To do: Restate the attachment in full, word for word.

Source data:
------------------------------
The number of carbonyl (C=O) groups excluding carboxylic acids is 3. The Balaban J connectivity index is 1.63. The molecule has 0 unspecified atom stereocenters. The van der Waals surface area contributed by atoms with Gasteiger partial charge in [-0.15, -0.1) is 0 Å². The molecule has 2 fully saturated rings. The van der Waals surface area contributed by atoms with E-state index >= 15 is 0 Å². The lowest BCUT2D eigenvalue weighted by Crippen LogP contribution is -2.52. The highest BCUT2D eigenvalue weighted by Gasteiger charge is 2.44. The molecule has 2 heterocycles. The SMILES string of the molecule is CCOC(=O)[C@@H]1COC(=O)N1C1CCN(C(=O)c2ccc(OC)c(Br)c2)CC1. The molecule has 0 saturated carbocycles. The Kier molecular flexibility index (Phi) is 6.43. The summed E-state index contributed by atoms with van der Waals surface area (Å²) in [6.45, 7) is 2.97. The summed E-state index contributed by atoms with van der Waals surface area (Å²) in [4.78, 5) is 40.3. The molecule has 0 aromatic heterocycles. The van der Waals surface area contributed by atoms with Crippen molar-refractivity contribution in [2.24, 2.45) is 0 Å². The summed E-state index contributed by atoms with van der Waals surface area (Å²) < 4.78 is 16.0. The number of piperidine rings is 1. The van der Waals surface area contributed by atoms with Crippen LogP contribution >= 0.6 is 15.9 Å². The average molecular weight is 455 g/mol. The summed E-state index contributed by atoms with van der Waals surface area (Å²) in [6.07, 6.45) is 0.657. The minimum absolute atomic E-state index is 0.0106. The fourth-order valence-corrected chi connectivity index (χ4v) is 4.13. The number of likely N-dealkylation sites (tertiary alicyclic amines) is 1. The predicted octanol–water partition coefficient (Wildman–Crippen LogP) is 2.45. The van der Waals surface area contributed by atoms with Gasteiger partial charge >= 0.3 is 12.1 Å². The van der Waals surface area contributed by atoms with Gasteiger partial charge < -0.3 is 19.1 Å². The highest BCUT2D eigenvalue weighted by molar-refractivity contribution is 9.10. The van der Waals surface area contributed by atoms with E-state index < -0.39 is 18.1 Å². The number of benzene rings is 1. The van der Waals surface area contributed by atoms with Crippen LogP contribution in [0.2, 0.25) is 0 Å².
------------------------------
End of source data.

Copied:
The number of carbonyl (C=O) groups excluding carboxylic acids is 3. The Balaban J connectivity index is 1.63. The molecule has 0 unspecified atom stereocenters. The van der Waals surface area contributed by atoms with Gasteiger partial charge in [-0.15, -0.1) is 0 Å². The molecule has 2 fully saturated rings. The van der Waals surface area contributed by atoms with E-state index >= 15 is 0 Å². The lowest BCUT2D eigenvalue weighted by Crippen LogP contribution is -2.52. The highest BCUT2D eigenvalue weighted by Gasteiger charge is 2.44. The molecule has 2 heterocycles. The SMILES string of the molecule is CCOC(=O)[C@@H]1COC(=O)N1C1CCN(C(=O)c2ccc(OC)c(Br)c2)CC1. The molecule has 0 saturated carbocycles. The Kier molecular flexibility index (Phi) is 6.43. The summed E-state index contributed by atoms with van der Waals surface area (Å²) in [6.45, 7) is 2.97. The summed E-state index contributed by atoms with van der Waals surface area (Å²) in [4.78, 5) is 40.3. The molecule has 0 aromatic heterocycles. The van der Waals surface area contributed by atoms with Crippen molar-refractivity contribution in [2.24, 2.45) is 0 Å². The summed E-state index contributed by atoms with van der Waals surface area (Å²) < 4.78 is 16.0. The number of piperidine rings is 1. The van der Waals surface area contributed by atoms with Crippen LogP contribution >= 0.6 is 15.9 Å². The average molecular weight is 455 g/mol. The summed E-state index contributed by atoms with van der Waals surface area (Å²) in [6.07, 6.45) is 0.657. The minimum absolute atomic E-state index is 0.0106. The fourth-order valence-corrected chi connectivity index (χ4v) is 4.13. The number of likely N-dealkylation sites (tertiary alicyclic amines) is 1. The predicted octanol–water partition coefficient (Wildman–Crippen LogP) is 2.45. The van der Waals surface area contributed by atoms with Gasteiger partial charge >= 0.3 is 12.1 Å². The van der Waals surface area contributed by atoms with Gasteiger partial charge < -0.3 is 19.1 Å². The highest BCUT2D eigenvalue weighted by molar-refractivity contribution is 9.10. The van der Waals surface area contributed by atoms with E-state index < -0.39 is 18.1 Å². The number of benzene rings is 1. The van der Waals surface area contributed by atoms with Crippen LogP contribution in [0.2, 0.25) is 0 Å².